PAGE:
Wednesday, 14 February 2018

Lucky Dog by Dr Sarah Boston

I feel like I haven't done a book review in ages! I go through stages of really loving reading, and will do it in every spare (and un-spare that I make spare) minute and then I won't read again for months. Recently, I got back into reading but it was more crime novels and nothing that I felt related to Daisy Pets. That was until I picked up Lucky Dog by Dr Sarah Boston. The tagline for this book is 'How being a veterinarian saved my life', which really grabbed my attention. If you didn't know, my job goal all my life was to be a veterinarian, right up til 16 when I realised I was not in the top 5% of the population.

The problem I have with book reviews, is trying to give you enough information on my thoughts on the book, without giving away the whole book so you don't want to read it yourself. I believe there is a fine line between this and I am not sure which side I border most of the time. We'll give it a go though.

Sarah writes this in first person prospective, and I really appreciate this style of writing. She writes in a way which you truly can grasp her personality, and like myself, I feel she writes how she talks. I find this really engages me in the book, I feel like I become friends with the writer and makes me want to read more. Let me tell you, once I started reading, it was gone within a day or two as I needed to know more about her story.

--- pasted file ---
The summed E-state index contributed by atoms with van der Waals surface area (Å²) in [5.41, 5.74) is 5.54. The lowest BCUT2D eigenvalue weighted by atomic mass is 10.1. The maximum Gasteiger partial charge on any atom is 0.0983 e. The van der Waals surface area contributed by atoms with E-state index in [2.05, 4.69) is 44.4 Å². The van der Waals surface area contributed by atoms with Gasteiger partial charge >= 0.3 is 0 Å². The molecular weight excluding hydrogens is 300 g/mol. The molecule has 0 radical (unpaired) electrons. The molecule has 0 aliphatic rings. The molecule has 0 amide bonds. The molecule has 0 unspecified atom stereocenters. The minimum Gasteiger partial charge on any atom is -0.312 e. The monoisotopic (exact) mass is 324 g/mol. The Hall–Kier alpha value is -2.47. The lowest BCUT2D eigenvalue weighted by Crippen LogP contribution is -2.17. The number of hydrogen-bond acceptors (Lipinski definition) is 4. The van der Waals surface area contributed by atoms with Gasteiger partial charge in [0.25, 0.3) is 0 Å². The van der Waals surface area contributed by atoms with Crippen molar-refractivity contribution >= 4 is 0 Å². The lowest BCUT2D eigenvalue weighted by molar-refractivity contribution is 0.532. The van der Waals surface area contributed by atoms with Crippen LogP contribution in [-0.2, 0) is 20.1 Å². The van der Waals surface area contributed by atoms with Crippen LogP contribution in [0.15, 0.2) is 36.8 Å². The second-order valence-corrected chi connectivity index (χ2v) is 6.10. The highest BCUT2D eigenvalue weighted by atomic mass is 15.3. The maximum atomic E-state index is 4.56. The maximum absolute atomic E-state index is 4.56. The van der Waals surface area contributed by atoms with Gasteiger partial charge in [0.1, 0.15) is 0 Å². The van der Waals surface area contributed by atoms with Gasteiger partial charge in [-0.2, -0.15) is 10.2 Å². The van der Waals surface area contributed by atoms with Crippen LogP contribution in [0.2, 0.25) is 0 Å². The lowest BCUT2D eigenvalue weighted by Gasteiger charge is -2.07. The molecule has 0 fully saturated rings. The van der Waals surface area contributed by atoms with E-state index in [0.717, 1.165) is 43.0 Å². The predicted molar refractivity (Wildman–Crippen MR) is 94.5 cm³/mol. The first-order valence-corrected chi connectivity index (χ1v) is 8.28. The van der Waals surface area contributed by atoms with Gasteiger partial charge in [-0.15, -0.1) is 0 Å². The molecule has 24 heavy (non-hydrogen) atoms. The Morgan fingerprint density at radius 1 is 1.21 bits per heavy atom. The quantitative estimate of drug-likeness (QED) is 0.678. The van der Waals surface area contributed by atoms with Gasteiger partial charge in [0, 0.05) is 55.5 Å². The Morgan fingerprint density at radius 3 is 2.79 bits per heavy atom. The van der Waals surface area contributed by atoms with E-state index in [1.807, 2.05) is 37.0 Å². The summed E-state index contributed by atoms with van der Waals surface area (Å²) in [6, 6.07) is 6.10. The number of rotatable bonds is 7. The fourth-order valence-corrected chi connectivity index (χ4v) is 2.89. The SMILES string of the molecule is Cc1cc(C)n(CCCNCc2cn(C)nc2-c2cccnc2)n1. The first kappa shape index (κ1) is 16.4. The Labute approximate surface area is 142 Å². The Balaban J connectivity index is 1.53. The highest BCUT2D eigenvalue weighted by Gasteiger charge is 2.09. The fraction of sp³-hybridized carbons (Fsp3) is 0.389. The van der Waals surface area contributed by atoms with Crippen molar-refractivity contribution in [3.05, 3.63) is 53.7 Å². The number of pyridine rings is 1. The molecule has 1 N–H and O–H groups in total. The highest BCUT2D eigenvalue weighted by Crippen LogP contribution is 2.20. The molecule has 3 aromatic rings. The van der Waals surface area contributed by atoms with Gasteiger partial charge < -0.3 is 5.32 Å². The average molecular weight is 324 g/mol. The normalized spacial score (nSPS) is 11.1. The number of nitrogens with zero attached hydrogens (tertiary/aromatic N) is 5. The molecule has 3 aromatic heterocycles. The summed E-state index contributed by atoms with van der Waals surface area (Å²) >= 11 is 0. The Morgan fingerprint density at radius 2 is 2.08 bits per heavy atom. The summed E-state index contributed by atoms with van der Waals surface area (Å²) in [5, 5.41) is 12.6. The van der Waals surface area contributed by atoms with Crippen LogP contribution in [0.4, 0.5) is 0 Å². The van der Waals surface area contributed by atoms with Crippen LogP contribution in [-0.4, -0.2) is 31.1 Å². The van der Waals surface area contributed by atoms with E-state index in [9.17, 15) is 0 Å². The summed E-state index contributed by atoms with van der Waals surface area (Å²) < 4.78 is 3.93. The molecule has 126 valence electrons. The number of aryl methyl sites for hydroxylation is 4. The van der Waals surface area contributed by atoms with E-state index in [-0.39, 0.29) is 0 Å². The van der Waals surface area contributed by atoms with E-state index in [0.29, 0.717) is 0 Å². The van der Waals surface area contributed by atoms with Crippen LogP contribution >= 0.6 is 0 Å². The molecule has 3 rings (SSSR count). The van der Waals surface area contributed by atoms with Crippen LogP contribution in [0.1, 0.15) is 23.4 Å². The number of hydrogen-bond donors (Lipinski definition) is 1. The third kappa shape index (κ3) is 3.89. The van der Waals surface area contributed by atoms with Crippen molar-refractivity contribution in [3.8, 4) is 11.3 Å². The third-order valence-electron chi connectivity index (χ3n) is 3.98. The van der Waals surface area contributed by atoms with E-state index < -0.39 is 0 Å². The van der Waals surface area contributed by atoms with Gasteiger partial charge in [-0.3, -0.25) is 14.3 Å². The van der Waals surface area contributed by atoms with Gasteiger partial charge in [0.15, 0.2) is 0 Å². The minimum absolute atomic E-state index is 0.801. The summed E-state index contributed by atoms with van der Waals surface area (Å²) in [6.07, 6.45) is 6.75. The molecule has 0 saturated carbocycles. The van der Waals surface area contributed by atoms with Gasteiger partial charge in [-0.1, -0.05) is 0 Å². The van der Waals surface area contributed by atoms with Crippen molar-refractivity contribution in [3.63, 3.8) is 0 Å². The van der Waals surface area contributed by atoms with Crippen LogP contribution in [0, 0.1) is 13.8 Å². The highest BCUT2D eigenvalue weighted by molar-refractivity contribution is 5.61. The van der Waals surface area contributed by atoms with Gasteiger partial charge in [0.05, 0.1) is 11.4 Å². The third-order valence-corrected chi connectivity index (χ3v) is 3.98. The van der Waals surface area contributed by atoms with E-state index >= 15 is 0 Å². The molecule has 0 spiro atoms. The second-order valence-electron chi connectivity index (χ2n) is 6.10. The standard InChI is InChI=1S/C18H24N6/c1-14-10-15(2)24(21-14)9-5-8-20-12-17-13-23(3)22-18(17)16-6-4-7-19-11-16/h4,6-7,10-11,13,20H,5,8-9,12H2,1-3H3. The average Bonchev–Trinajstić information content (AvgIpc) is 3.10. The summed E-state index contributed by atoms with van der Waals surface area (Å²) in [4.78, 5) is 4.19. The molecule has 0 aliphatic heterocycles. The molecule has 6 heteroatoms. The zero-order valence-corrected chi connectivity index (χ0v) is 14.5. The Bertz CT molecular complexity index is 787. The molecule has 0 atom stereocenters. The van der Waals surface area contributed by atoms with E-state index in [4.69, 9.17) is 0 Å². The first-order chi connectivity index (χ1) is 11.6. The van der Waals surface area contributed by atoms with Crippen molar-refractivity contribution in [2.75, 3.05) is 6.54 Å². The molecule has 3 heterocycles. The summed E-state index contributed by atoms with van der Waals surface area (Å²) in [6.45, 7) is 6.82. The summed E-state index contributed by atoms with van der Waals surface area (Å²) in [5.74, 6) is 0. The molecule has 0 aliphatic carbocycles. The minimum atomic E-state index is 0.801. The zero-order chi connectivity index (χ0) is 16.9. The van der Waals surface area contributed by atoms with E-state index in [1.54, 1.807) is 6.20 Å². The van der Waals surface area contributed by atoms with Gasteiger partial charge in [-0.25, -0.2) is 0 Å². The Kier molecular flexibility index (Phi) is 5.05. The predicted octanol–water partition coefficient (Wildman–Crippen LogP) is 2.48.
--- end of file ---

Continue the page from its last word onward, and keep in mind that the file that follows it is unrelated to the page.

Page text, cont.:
The book travels along the narrative of Sarah being diagnosed with cancer, while incorporating a lot of stories from life as a vet. It is a wonderful way of writing the story, as you really can see the similarities between the health care system for both humans and canines. If you are looking for a book directly related to pets, this is probably not your book. It definitely follows Sarah's life more than any canine star. However, the sprinkling of animal tales still make it a book worth reading and enjoying for a dog lover.

There are points in the book where I found it hard to read because she is so descriptive in her tales that I felt like the pain or discomfort was appearing on me. Maybe I am just a little weakling, but near the start of the book I was cringing with every word hoping that she would be less descriptive in parts. This doesn't take away from the story, if anything it does enhance it because as I said above, it makes you relate to the writer so much more.

Apart from the parts which made me cringe, it is super easy reading and very easy to read before sleep when you are only half awake. The words are of decent sized, and apart from the medical lingo, I didn't find the English too complex or overwhelming.

All in all, I really enjoyed this book and found it very engaging. If you aren't into medical, death or disease, I would stare well clear. But if you don't mind that kind of stuff, and are interested in the life of a canine cancer vet, this book is 100% for you. I learnt so much that I never previously knew and found it so interesting how cancer in dogs can be treated, but also how it compares to human cancer.